What the great coaches and teachers Coyle studied had in common:

“The listened far more than they talked. They seemed allergic to giving pep talks or inspiring speeches; they spent most of their time offering small, targeted, highly specific adjustments. They had an extraordinary sensitivity to the person they were teaching, customizing each message to each student’s personality. … They were talent whisperers.”

(Mike Woitalla, the executive editor of Soccer America, coaches youth soccer for Bay Oaks/East Bay United SC in Oakland, Calif and is a Grade 8 referee. He is the co-author, with Tim Mulqueen, of The Complete Soccer Goalkeeper. Woitalla's youth soccer articles are archived at

4 comments about "Getting Players to Pay Attention ".
  1. cony konstin, October 31, 2014 at 1:28 p.m.

    If you are going to have kids learn football in a coaching environment with people who most likely never played or even might have played. There are two fundamentals that the kids need to focus on for the first 5 years. Learning to pass the ball with their head up and learn to dribble the ball with their head up. This is the worse bad habit that Usonian kids have in the US. 20 to 30 minutes on those two fundamentals then go and play. After 5 years doing the same thing the kids will be able to pass and dribble with their head up and they will have a good feeling with the ball at their feet. Now they can learn how to do other things with the ball. In baseball the 3 main fundamentals are learning how to swing, catch and throw. Once they got a good hang at those fundamentals then it is a lot easier to learn how to slide into home, bunt, or throw a curve ball. In the US we try to give too much to the kids and most of it goes right over their heads because they don't have any skill. We need to hold back all of this curriculum mambo jumbo and just simplify it for the kids. Now I rather see US Soccer step up and create a playing environment for kids then a coaching enviroment. The way to do that is to build 600,000 futsal courts in our inner cities and suburbs. We do that then we will have magical players and a passion for the game that will last forever. But that is going to take a REVOLUTION!!!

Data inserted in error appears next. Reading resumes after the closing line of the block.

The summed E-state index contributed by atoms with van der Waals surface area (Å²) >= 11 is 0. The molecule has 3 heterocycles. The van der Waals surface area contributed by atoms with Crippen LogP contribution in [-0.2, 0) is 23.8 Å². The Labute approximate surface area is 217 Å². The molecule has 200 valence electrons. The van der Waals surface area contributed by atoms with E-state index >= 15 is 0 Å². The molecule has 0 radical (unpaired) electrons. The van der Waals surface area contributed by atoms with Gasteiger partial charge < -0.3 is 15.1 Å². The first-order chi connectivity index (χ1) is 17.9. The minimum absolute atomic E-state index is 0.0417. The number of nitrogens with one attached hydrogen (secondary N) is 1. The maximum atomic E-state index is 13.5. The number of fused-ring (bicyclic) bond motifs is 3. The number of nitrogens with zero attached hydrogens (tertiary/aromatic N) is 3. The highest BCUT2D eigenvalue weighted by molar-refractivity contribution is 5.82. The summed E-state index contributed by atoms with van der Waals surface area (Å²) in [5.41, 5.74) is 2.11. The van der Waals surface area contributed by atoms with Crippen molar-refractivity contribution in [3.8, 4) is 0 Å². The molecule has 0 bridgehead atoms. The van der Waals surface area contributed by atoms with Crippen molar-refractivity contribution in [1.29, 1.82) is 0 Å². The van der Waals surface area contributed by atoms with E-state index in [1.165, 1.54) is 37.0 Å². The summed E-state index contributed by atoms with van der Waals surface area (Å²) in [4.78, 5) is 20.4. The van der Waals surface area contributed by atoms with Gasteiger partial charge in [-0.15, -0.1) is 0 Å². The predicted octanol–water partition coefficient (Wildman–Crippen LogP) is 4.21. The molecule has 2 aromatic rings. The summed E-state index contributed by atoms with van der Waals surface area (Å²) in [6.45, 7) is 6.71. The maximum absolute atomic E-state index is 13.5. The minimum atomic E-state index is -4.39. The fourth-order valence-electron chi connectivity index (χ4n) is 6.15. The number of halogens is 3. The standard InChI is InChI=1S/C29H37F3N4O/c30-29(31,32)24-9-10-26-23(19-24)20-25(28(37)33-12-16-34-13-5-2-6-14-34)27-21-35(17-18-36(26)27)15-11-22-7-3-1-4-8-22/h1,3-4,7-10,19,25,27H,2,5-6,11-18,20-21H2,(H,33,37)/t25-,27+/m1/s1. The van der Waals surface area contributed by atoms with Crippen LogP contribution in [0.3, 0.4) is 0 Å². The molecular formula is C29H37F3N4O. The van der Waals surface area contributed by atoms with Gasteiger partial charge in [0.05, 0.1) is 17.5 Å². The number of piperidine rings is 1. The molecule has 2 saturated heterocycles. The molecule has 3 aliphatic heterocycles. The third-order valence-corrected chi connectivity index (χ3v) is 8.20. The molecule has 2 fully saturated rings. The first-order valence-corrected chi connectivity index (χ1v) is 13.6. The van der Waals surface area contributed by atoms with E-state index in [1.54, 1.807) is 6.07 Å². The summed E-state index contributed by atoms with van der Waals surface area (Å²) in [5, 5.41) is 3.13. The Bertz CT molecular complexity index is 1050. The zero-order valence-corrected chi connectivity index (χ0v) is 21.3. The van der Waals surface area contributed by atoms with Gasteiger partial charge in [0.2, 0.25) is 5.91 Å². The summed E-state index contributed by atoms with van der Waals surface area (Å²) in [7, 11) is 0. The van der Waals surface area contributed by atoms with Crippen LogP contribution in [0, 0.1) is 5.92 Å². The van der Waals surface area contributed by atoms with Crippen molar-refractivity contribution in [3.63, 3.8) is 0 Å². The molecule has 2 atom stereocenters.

2. James Madison, October 31, 2014 at 6:20 p.m.

    Getting players to listen even for brief instructions is as much an issue for players at least up to ages 12-13 as it is for younger players. Silence has worked best for me, although calling 5-4-3-2-1 to get them to gather also has worked. And separate the players from the balls. Put the balls behind the coach or off to one side.

  3. stewart hayes, October 31, 2014 at 8:44 p.m.

    I can't disagree with konstin or Madison. My take on it is 6, 7 and 8 year olds don't learn how to play with their ears, they learn by moving and therefore don't really need to pay attention to the coach. I believe they instinctively know this. Even if they all appear to be listening only 30% are actually hear what is said and can act on it. The smart coach learns this and has the players moving from the start and only stops them when they need to rest which is also the best time to get in a question or two.

  4. Kent James, November 1, 2014 at 11:35 p.m.

    It's also significant when you speak to them; I like to talk to them just after they've done something that leaves them breathless (and for young kids, if they're fidgety, you can have them race to something 20-30 yds (or longer) away, and talk to them when they get back...).